Change resistant – the workers liked things they way they were, they were well paid and did not necessary have to work hard for their compensation, why change?

Seniority – the managers like things the way they were, compensation was linked to a hierarchy and many workers had waited years to be moved into management. When they became managers they did not want to accept any change that may reduce their seniority. More people reporting to them meant more power, Toyota’s team based approach would undermine these hierarchical structures.

Team Work meant telling on each other – there was a perception that team work meant calling out under performers and this was seen as unfair and negative.

GM was very departmentalized (silos) – there was a lack of ownership and connection between individual department success and overall success. When plants tried to implement “Toyota” methods they were not supported by the broader GM organization. GM simply did not understand the deeper system Toyota had developed around the factory floor.

Combative nature of relationships with suppliers. GM was used to aggressively competing with suppliers to get the best terms not working on collaborative solutions where both parties maximized their benefits from the relationship.

GM’s Market share went from 45.5% to 22% over the past 30 years – it was a significant but slow decline that did not generate real urgency. Complacency had set in.

GM’s decline is an incredible example of a corporate culture so internally focused that decline was an inevitable and it seems almost unstoppable.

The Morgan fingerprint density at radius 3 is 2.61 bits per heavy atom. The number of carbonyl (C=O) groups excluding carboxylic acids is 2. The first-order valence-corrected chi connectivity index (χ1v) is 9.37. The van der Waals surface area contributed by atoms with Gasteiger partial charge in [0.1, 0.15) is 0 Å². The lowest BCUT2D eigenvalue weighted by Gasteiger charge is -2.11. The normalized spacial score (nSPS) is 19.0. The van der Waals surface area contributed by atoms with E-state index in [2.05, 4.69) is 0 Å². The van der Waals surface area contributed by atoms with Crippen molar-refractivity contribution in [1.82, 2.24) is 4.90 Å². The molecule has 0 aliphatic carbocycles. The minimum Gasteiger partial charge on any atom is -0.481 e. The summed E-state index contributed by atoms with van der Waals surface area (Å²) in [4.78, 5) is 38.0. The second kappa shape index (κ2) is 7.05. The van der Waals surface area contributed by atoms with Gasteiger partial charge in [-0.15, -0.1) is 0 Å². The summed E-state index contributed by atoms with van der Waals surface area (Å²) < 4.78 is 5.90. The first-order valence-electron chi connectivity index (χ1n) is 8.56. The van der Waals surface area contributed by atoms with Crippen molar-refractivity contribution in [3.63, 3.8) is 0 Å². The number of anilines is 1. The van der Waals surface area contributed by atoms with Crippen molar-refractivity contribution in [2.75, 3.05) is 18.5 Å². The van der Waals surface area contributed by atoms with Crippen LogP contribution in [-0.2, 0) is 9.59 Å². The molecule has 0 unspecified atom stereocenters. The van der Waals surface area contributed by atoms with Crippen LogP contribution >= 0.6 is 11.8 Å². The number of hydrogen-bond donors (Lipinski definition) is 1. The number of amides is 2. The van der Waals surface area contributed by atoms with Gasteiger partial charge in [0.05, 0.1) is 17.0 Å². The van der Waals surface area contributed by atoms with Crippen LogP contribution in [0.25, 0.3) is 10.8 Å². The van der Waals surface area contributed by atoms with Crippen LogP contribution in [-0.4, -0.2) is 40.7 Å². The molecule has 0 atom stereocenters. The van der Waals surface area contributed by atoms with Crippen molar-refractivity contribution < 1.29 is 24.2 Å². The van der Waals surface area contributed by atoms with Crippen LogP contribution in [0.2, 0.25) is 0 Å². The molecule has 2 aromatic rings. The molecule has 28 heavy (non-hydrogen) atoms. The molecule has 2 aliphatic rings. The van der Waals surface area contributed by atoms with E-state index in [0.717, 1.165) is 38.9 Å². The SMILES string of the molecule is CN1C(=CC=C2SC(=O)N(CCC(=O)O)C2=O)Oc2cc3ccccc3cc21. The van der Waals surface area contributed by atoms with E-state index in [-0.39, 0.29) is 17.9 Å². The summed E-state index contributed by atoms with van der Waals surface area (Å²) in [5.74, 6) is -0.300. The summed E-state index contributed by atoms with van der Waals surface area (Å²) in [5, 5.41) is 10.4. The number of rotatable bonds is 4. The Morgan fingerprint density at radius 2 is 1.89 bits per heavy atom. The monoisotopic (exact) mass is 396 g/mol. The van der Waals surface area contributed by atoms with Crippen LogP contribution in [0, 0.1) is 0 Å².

Was this inevitable? What could have been done to turn the situation around?

The short answer is strong leadership that connected everyone’s role with customers and clearly articulated the individual benefits of being customer focused and market-driven.

Why ownership is key to customer experience

I have had a very interesting start to the new year with great progress on a number of fronts mixed in with a reminder of why the work we do is so important…….

Last week my Sony Laptop crashed for the 2nd time within 3 months, as usual it could not be more poorly timed as we ramp up for the new year….

My customer experience has been nothing less than appalling, I have been trying for a week to get someone to take ownership of my problem. I have called 4 different numbers, used chat and tried to complete an online support form but have failed to get anyone to care enough to take ownership of my problem….. everyone keeps sending me somewhere else.

For companies to really prosper and grow they have to be market-driven and being market-driven from a personal point of view is taking ownership of issues that impact customer value and experience. It is so fundamental that any company that cannot meet this basic hurdle has a long way to go on their journey to being truly customer centric.

Have you seen Sony’s results lately? Unfortunately I am not surprised by the experience. See below their share price over the last 5 years, the chart below compares them with a truly market-drive company, Apple……

Sony Versus Apple